The datasets available for download include:1. The thermal characteristics for 16 dwelling categories for all the LSOAs in England and Wales before and after considering energy efficiency measures.2. The magnitude and duration of positive and negative flexibility services that can be provided by air source heat pumps in dwellings at local authority level. Dates refer to the input data to the model.
This data set presents the underlying data used to produce the results for the UKERC working paper: Sensitivity Analysis of Net Zero Pathways for UK Industry or by searching the UKERC Publications section of this website. These data are the outputs of a how the The Net-Zero Industry Pathways (N-ZIP) model results are affected by changing a wider range of inputs than have been previously studied. The Net-Zero Industry Pathways (N-ZIP) model, developed by Element Energy, has been used by both the Climate Change Committee (CCC) and the Government to explore how industry can be decarbonised in way that is consistent with the UKs netzero greenhouse gas (GHG) target. This data set presents the underlying data used to produce the results for the UKERC working paper: Sensitivity Analysis of Net Zero Pathways for UK Industry or by searching the UKERC Publications section of this website.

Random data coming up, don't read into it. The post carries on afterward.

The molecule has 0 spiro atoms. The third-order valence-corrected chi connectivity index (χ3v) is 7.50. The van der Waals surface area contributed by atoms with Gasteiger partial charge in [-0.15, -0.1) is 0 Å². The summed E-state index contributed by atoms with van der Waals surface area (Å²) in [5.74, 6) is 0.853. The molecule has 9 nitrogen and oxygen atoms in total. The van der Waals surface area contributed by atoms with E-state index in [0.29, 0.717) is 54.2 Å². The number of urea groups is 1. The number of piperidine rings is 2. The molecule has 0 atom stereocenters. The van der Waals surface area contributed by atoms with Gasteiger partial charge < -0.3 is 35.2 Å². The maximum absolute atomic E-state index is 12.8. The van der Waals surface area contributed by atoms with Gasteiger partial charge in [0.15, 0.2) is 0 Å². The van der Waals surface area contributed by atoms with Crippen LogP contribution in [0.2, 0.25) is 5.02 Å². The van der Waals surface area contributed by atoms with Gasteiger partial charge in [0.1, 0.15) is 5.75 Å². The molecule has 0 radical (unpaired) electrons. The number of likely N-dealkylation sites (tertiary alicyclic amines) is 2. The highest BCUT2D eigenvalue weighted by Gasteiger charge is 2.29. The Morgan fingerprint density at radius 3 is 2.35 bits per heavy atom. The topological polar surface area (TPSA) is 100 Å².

Annual heat demand data for England and Wales at Lower Layer Super Output Area (LSOA) level, before and after energy efficiency measures. Normalised half-hourly profiles for heat production and energy consumption of different heating technologies. Costs for energy efficiency measures by local authority. The three datasets available for download include:
Annual heat demand data before and after adopting energy efficiency measures for 16 dwelling categories for all the LSOAs in England and Wales.
Normalised half-hourly profiles for the heat production and energy consumption of air-source heat pumps, ground source heat pumps, gas boilers and resistance heaters based on the UK average daily outside air temperature profile from 2013
The estimated costs to implement the energy efficiency measures to reach the annual heat demand displayed in the annual heat demand dataset, for each local authority in England and Wales.
This data set was updated on 14/10/2021. The top-level folder holds the latest version and a README file detailing the changes. The original version is retained in a sub-folder.